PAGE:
Sam Knox said...

@ Galina L


The link is genuine, though. That 's what I was responding to.

DLS said...

so rancid pufa galore, fructose, starch, fat, etc... peter am disappoint! dat frankenfood!
(lol j/K)
Personally i just dont even need to eat cake or spongy stuff anymore, i guess it may be different if i had children or maybe im just to lazy... nah, is not laziness. I just know myself pretty well. Long tome ago i remember making a shiton of "Alfajores de Maizena" (Gluten Free!) what a disaster...
anyway, sat cake sure beats the alternative, and that kid looks happy!

David Isaak said...

Umm, err, aren't most people in ketosis during the late stages of sleep?

David Isaak said...

All depending on how you define "ketosis," of course...

If you use Ketostix or some similar implement, you will probably find that the more you are adapted to burning fat the less you will light up the stick--regardless of the percentage of ketones being used as fuel.

Some people use "ketosis" as a term denoting a body running primarily off fat. Others mean that there are so many more ketones available than the body can use that they are spilled in the urine.

From what little I understand, however, some people spill proportionately more in the urine, others in the breath. So I'm not sure how most people really know if they are in ketosis in the first place....

Galina L. said...

@David Isaak,
The several hours of ketosis during last stages of sleep will not result in physiological IR. There is no point to discuss the kind of ketosis that occurs without changing one's diet. You can be pretty sure you are in a ketogenic state when you fast, or eat less than 30 grams of carbs a day. No one wants to count, so if you avoid completely sugars, starchy veggies, fruits, any grains, you will find yourself running mostly on ketones and fat.

blogblog said...

Mammals on a natural diet are in a state of physiological (near) ketosis much of the time. The caloric ratios of fat, protein and carbohydrates (including gut fermentation products) are close to 78:20:2 across mammalian species ranging from domestic cats to grass fed cattle. This presumably represents the original dietary ratios of the earliest insectivorous mammals.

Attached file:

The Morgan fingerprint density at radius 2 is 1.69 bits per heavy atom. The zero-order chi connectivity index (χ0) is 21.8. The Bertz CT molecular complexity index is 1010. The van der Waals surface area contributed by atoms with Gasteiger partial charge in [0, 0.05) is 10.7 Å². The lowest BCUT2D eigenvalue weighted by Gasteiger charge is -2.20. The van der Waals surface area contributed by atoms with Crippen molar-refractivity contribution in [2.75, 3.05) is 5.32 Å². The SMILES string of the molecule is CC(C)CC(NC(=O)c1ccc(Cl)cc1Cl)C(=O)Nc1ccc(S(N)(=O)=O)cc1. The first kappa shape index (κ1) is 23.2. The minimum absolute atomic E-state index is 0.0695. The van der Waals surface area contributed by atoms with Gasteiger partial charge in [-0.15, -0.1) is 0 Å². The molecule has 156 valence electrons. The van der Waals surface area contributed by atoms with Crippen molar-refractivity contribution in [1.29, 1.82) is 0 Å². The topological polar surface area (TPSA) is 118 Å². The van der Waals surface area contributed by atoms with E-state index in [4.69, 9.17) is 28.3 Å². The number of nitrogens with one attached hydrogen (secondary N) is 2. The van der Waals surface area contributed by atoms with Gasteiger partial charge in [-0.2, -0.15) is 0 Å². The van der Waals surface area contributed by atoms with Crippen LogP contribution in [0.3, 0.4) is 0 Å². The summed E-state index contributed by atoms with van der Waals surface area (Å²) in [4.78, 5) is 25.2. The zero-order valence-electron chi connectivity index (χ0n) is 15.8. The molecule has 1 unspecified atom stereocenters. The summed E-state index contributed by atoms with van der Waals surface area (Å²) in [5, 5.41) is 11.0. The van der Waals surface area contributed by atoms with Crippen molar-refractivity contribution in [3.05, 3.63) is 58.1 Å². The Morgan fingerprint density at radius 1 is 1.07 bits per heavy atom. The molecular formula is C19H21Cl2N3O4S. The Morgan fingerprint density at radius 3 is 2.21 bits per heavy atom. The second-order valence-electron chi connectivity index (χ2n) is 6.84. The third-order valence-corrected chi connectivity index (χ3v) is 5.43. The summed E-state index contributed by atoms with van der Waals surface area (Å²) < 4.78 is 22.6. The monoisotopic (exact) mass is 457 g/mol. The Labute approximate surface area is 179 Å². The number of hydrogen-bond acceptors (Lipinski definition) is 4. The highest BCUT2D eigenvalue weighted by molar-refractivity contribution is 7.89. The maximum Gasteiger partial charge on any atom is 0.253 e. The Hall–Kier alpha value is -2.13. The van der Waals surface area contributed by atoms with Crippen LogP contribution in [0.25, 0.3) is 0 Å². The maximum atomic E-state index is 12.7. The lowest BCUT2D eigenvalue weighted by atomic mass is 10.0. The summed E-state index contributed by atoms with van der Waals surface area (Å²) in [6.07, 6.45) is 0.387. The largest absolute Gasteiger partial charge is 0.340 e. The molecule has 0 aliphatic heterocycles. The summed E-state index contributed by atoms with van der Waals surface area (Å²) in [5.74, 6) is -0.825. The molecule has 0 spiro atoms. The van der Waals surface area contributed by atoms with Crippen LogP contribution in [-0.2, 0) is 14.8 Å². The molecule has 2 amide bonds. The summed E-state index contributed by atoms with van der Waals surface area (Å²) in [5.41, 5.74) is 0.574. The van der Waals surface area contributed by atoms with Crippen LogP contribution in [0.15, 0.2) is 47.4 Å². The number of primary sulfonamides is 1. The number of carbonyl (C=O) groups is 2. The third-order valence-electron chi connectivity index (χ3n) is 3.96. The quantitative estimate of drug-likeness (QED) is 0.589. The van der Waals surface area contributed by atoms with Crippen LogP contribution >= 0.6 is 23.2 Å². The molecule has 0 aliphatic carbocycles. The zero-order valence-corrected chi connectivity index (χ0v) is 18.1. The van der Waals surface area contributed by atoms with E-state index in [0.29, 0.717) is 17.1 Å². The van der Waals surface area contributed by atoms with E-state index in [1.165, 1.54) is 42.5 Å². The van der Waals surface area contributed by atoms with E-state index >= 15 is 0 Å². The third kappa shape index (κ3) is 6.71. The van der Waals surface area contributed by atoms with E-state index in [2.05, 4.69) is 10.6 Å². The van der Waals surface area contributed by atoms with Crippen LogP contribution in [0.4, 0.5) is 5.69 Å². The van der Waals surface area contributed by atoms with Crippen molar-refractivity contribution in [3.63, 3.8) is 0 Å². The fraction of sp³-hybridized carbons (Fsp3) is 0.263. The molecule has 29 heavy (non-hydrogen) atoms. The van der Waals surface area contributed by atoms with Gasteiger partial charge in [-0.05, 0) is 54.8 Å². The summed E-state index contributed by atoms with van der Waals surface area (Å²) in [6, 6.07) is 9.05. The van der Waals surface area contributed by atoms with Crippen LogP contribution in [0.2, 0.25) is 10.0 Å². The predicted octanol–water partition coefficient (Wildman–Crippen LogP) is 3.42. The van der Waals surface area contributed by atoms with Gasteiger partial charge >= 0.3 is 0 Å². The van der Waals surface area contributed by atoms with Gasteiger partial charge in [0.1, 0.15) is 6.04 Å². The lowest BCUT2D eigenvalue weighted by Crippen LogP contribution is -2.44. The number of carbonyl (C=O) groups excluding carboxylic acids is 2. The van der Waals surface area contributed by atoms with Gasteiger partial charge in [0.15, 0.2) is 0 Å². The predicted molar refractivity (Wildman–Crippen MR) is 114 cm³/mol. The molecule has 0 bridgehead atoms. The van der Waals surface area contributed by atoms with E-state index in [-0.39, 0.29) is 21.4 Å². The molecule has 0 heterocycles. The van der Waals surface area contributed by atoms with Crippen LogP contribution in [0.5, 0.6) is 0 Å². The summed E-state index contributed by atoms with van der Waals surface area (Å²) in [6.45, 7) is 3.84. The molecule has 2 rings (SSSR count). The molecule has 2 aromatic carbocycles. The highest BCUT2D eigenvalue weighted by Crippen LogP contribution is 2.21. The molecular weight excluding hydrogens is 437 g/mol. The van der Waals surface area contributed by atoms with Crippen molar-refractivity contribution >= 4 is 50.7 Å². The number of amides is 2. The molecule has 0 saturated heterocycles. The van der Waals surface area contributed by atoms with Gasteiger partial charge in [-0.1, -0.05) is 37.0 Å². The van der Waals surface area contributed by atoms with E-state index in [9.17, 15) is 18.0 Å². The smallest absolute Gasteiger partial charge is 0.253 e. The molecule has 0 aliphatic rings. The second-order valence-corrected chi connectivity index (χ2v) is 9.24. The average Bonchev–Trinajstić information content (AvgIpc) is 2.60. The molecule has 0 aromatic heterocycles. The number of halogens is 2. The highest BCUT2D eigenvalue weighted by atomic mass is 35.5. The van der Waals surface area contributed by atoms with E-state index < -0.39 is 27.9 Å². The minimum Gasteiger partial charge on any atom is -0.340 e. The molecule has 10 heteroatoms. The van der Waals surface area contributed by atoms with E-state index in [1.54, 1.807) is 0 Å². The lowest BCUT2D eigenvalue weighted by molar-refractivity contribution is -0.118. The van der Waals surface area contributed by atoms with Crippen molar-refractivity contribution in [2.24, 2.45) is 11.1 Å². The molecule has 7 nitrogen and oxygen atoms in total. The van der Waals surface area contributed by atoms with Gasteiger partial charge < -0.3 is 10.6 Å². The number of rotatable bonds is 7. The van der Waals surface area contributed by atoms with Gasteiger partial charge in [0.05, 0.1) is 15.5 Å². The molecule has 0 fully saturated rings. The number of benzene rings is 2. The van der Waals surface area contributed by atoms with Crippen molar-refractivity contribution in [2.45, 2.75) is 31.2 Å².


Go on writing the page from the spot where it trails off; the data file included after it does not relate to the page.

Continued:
I did a computerised dietary analysis two years ago and discovered that my fat:protein:carbohydrate ratios averaged over three days were also 78:20:2. This was on an ad lib VLC diet with no conscious attempt to control protein and fat levels.

Arby said...


I've heard that about cows before, do you have a reference?

I've switched overweight dogs to grain free Evo chow for 5 months now with no result. They don't care for it much. If I didn't have a job or kids I'd make them fresh food, but I have both and barely the time to shop for myself.

Stan Bleszynski said...


What is your opinion on this lead?

Dead end? Plausible?

Peter said...


I had a read when you put it up and I'm not sure. It is very clear that there is something very special about the gluten grains and metabolic syndrome. I'm still waiting, along with the rest of the net community, to read Denise Minger's next/final post on obesity/cvd and gluten in the China Study. But of all of the leads I've looked at (excepting Cordain and the nuclear pore/WGA) there's not a lot to find (not that I'm getting a lot of time to look at the moment).

Again going back the the early Egyptian burials and mummifications, they had metabolic syndrome on a totally organic unrefined food diet. All they did was add Emer to the local animal and wild foods available for domestication. And maybe some psychosocial stress.

All the best


Stan Bleszynski said...

I agree to a large extent. I also think that wheat (beans and maize too in a different way, look at Mexico) is the biggest culprit of all common food but the reason I posted the histones lead was that I thought there may be a connection between wheat and histones anomaly. I am not 100% sure, just a hunch. I don't yet know enough nor have enough time at the moment to dig deeper into it. I am looking forward too to read the next Denise Minger article on the subject. Truly amazing.
Best regards,
Stan (Heretic)

kvleiva said...

Hi Peter,

Thanks for this blogg and this recipe. Can you tell me please what the topping is? Only sour cream? Or?